Advice for college students parents

Rachel Markle is a junior college student at Loyola University Chicago. She works part-time as a paraprofessional tutor. She speaks both French and Spanish. For hobbies, she loves singing, attending church, working out, and listening to classical music.

One of the things that has always differentiated me from other students in my class is my schedule. Of course we all have different class schedules, and many students practice sports and do extracurricular activities or volunteer work in their free time. However, for the past two years I have balanced numerous simultaneous part-time jobs at once while taking classes full-time – imagine the equivalent number of hours per week as two full-time jobs. It has been anything but easy, but remarkably what I found after getting used to the pace was that the work itself was not so difficult, nor was the number of hours I was spending per week working rather than sleeping or doing something for myself. The biggest struggle was finding an adequate work-school-life balance.

Let’s face it – we all have needs. Some people’s needs are bigger than others’. As for myself, I was faced with the challenge of dealing with some minor debts, buying schoolbooks, and paying my basic living expenses. I decided that the option that made the most sense for me was to finish school while working as much as I could, and never to stop pursuing work opportunities until I could be a bit more financially secure.

In order to make extra money during classes, I did all kinds of part-time work. I filed work documents in an office; I served coffee in a small café; I wrote blog articles, I tutored many academic subjects for students of all ages; I completed three internships; I directed internships online; I made national and international phone calls to Europe to sell tutoring courses; and I managed a schedule for a supervising Recruiting Manager. Sometimes there was a clear parallel between the jobs that I did in one day and other times it seemed there was nothing in common at all between what I did from waking up in the morning to the jobs I would do just before falling asleep. However, the most important thing for me was to keep moving and never get caught up in any stress or second-guessing myself that would have ultimately just ended in a trap.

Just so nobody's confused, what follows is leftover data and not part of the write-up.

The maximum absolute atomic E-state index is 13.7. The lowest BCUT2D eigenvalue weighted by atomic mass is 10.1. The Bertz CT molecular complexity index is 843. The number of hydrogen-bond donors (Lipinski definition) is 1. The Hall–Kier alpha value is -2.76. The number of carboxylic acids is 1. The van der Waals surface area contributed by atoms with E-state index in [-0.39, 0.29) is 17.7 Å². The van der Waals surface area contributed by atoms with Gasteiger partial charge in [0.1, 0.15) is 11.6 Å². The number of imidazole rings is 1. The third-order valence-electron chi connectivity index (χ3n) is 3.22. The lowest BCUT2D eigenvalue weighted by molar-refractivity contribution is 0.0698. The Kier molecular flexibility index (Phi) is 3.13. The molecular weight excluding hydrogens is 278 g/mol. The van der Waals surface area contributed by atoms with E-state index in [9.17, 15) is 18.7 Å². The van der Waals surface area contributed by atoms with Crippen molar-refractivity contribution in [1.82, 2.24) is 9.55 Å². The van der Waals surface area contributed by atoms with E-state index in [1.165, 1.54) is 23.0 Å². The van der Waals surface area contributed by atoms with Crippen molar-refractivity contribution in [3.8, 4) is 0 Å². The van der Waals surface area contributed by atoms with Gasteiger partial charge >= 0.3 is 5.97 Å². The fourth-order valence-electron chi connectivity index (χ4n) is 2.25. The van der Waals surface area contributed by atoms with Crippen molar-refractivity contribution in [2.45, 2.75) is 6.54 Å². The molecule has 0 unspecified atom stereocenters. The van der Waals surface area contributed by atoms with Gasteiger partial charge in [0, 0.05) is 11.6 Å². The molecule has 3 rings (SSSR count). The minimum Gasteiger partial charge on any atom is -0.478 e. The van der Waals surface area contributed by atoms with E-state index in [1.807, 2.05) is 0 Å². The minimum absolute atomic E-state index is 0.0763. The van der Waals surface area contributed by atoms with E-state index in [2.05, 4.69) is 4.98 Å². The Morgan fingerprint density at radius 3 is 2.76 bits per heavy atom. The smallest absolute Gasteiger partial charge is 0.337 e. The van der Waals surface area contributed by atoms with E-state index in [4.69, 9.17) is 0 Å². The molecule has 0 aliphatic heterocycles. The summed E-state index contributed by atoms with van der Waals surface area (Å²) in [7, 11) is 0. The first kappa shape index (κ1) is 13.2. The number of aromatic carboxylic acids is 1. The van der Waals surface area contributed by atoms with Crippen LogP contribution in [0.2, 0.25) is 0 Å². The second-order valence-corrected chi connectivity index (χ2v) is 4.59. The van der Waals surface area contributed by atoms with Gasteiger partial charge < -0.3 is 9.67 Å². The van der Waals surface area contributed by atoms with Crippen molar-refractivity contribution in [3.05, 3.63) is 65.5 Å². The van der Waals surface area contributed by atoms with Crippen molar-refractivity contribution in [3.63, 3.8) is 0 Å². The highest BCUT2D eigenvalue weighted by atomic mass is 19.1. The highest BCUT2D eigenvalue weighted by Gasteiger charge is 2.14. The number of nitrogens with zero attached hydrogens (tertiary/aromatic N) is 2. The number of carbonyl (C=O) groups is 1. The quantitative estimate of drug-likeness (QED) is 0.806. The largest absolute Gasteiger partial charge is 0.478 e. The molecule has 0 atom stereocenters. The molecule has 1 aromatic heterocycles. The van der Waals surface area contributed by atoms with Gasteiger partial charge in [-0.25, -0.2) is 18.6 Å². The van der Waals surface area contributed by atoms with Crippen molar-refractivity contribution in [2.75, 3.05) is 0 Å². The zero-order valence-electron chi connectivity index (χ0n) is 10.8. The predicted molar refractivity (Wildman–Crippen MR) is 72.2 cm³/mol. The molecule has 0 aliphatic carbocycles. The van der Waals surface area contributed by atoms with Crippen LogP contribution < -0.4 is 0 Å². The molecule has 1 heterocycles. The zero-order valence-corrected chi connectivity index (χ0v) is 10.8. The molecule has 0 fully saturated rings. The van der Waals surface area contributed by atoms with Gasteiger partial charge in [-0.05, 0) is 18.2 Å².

During this time my resume went under innumerous transformations, as I padded it with internships that were quickly replaced by other paid positions or work qualifications. I learned that a resume is only as important as your ability to explain it to others and pass the interview process. I learned that I do very well in interviews and that it is good to treat an interviewer with the same respect as a teacher, someone who wants to learn about you and hopefully wants you to learn about them.

The biggest lesson I learned from this experience was that a work-life balance does not exist. It is the pace that you set for yourself and what matters to you that determines what you do and the passion with which you accomplish your task at hand. Although I often found myself tired and physically exhausted, I have absolutely no regrets about the experience. At the same time, that extra motivation caused my grades at school to get better and my concentration was more focused. I really would not suggest work and school to everyone; however if it is something that you find you must do, you should embrace it wholeheartedly and pursue it without ever once taking a look back.

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